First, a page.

UMD is asking the state for $1.6 million to help fund the predesign & design for the first building on UMD's upper campus.
The media is invited to learn about plans for UMD’s original Science Building through a tour on Wednesday, April 14, 2021 from 9:30 - 10:30 a.m. The group is meeting in the Darland Administration Building lobby, 1049 University Drive.
UMD is asking the state for $1.6 million to help fund the $2.4 million project to predesign and design this 70-year old facility.
John Kessler, who manages construction projects, will point out how the Science Building is ready to be repurposed and modernized to serve students for decades to come.
Faculty members Erin Sheets and Pete Willemsen will share how the facility will be renewed as a collaborative space for students in the Earth & Environmental Science and Computer Science Departments.
First Building on a New Campus
Construction of the Science Building began in 1949 as learning transitioned from the lower campus to the new upper campus, and the Duluth State Teachers college became the Duluth Branch of the University of Minnesota. It was the first building on the new campus.
More than 70 years later, the facility is mostly off-line. UMD has used existing HEAPR funds to start working on hazardous material abatement, decommission old laboratories, and start upgrades to the out-dated electrical systems.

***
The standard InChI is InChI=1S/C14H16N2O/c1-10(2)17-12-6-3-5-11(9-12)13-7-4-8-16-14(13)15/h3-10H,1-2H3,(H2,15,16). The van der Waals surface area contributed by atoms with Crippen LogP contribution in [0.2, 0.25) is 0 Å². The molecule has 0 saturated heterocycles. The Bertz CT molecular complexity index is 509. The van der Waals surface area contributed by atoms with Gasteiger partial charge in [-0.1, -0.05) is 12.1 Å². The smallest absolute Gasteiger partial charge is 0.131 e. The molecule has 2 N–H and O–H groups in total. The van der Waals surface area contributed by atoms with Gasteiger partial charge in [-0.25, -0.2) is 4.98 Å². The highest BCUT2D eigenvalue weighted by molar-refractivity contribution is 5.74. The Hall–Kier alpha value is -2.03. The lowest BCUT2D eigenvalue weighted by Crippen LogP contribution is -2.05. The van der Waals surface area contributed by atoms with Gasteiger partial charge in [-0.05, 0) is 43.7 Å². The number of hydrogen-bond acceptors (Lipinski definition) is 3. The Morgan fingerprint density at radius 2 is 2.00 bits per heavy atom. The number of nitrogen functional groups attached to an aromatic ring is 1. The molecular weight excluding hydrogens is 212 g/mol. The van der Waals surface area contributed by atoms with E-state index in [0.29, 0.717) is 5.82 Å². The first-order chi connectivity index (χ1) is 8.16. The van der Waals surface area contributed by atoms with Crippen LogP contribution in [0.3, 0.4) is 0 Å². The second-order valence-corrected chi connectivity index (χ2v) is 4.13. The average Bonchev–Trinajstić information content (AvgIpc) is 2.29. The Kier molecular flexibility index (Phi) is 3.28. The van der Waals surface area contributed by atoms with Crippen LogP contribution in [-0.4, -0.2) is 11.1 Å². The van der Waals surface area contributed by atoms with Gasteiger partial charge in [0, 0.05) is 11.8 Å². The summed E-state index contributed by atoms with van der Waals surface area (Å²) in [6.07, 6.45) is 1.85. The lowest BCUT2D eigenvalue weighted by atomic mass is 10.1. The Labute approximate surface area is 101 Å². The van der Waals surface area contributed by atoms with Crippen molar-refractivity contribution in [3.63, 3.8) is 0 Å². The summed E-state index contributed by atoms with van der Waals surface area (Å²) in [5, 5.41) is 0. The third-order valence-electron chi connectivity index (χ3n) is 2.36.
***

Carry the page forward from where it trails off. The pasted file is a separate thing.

“We need state support to move this project forward and turn an old, nearly empty building into an action-packed modern learning and research hub,” says John Kessler, construction projects administration.
Recomputing the Computing Department
The renewal project will allow UMD to move its entire Computer Science department into this building.
According to the U.S. Bureau of Labor Statistics, this meets a growing need in the field. Employment of computer and information research scientists is projected to grow 15 percent between 2019 to 2029– much faster than the average growth for all other occupations.
“At UMD, 100% of our computer sciences graduates are employed or continuing their education after graduation and 90% of these graduates remain in Minnesota,” says Pete Willemsen, Computer Science department head. “Our current capacity limitations result in us turning away qualified computer science students. This project would allow us to increase capacity and better meet student and workforce demand.”
About the Swenson College of Science and Engineering
The Swenson College of Science and Engineering (SCSE) is the third largest undergraduate college within the University of Minnesota System.
“SCSE students work with and learn from our faculty who are doing amazing research in areas such as robotics, cyber security, virtual reality, drug discovery and material science. We have researchers working to discover new ways to use robotics to assist people as they age and need increased care. How to build software that is inclusive and helps us build healthier lifestyles. The faculty are engaging a cadre of students in this work and an updated state-of-the-art facility will allow us to grow and showcase this important work,” says Wendy Reed, dean of the Swenson College of Science and Engineering.